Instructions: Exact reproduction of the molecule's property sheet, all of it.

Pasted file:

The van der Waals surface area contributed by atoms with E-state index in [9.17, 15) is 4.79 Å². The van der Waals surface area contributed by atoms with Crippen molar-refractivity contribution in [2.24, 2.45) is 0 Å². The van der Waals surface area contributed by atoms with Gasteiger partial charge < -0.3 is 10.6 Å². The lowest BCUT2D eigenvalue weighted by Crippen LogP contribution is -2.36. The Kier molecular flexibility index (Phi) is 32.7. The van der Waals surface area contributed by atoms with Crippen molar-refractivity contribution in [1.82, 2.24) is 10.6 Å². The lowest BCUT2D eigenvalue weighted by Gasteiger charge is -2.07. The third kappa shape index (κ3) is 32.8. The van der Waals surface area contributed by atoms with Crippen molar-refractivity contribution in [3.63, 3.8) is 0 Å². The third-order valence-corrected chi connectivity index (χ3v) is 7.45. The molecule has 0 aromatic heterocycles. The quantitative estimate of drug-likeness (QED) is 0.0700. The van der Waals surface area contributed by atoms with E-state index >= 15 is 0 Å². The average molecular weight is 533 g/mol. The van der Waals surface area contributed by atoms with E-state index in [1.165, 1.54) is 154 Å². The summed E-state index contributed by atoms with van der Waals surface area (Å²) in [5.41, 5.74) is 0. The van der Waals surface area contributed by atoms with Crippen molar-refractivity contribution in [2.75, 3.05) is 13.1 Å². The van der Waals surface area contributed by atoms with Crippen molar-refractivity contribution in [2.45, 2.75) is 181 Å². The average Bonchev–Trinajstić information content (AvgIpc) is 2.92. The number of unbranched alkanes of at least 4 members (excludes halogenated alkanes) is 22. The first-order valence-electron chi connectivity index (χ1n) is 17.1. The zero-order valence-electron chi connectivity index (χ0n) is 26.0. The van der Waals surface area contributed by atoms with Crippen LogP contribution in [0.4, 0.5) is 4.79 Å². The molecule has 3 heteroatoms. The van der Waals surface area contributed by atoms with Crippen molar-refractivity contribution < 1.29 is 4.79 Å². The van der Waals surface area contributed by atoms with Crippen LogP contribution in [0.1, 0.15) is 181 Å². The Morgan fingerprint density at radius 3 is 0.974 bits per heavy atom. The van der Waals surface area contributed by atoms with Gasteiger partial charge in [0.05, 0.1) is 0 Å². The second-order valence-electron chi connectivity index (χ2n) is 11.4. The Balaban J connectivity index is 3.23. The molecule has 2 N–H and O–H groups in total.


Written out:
The van der Waals surface area contributed by atoms with E-state index in [9.17, 15) is 4.79 Å². The van der Waals surface area contributed by atoms with Crippen molar-refractivity contribution in [2.24, 2.45) is 0 Å². The van der Waals surface area contributed by atoms with Gasteiger partial charge < -0.3 is 10.6 Å². The lowest BCUT2D eigenvalue weighted by Crippen LogP contribution is -2.36. The Kier molecular flexibility index (Phi) is 32.7. The van der Waals surface area contributed by atoms with Crippen molar-refractivity contribution in [1.82, 2.24) is 10.6 Å². The lowest BCUT2D eigenvalue weighted by Gasteiger charge is -2.07. The third kappa shape index (κ3) is 32.8. The van der Waals surface area contributed by atoms with Crippen molar-refractivity contribution in [3.63, 3.8) is 0 Å². The third-order valence-corrected chi connectivity index (χ3v) is 7.45. The molecule has 0 aromatic heterocycles. The quantitative estimate of drug-likeness (QED) is 0.0700. The van der Waals surface area contributed by atoms with E-state index >= 15 is 0 Å². The average molecular weight is 533 g/mol. The van der Waals surface area contributed by atoms with E-state index in [1.165, 1.54) is 154 Å². The summed E-state index contributed by atoms with van der Waals surface area (Å²) in [5.41, 5.74) is 0. The van der Waals surface area contributed by atoms with Crippen molar-refractivity contribution in [2.75, 3.05) is 13.1 Å². The van der Waals surface area contributed by atoms with Crippen molar-refractivity contribution in [2.45, 2.75) is 181 Å². The average Bonchev–Trinajstić information content (AvgIpc) is 2.92. The number of unbranched alkanes of at least 4 members (excludes halogenated alkanes) is 22. The first-order valence-electron chi connectivity index (χ1n) is 17.1. The zero-order valence-electron chi connectivity index (χ0n) is 26.0. The van der Waals surface area contributed by atoms with Crippen LogP contribution in [0.4, 0.5) is 4.79 Å². The molecule has 3 heteroatoms. The van der Waals surface area contributed by atoms with Crippen molar-refractivity contribution < 1.29 is 4.79 Å². The van der Waals surface area contributed by atoms with Crippen LogP contribution in [0.1, 0.15) is 181 Å². The Morgan fingerprint density at radius 3 is 0.974 bits per heavy atom. The van der Waals surface area contributed by atoms with Gasteiger partial charge in [0.05, 0.1) is 0 Å². The second-order valence-electron chi connectivity index (χ2n) is 11.4. The Balaban J connectivity index is 3.23. The molecule has 2 N–H and O–H groups in total.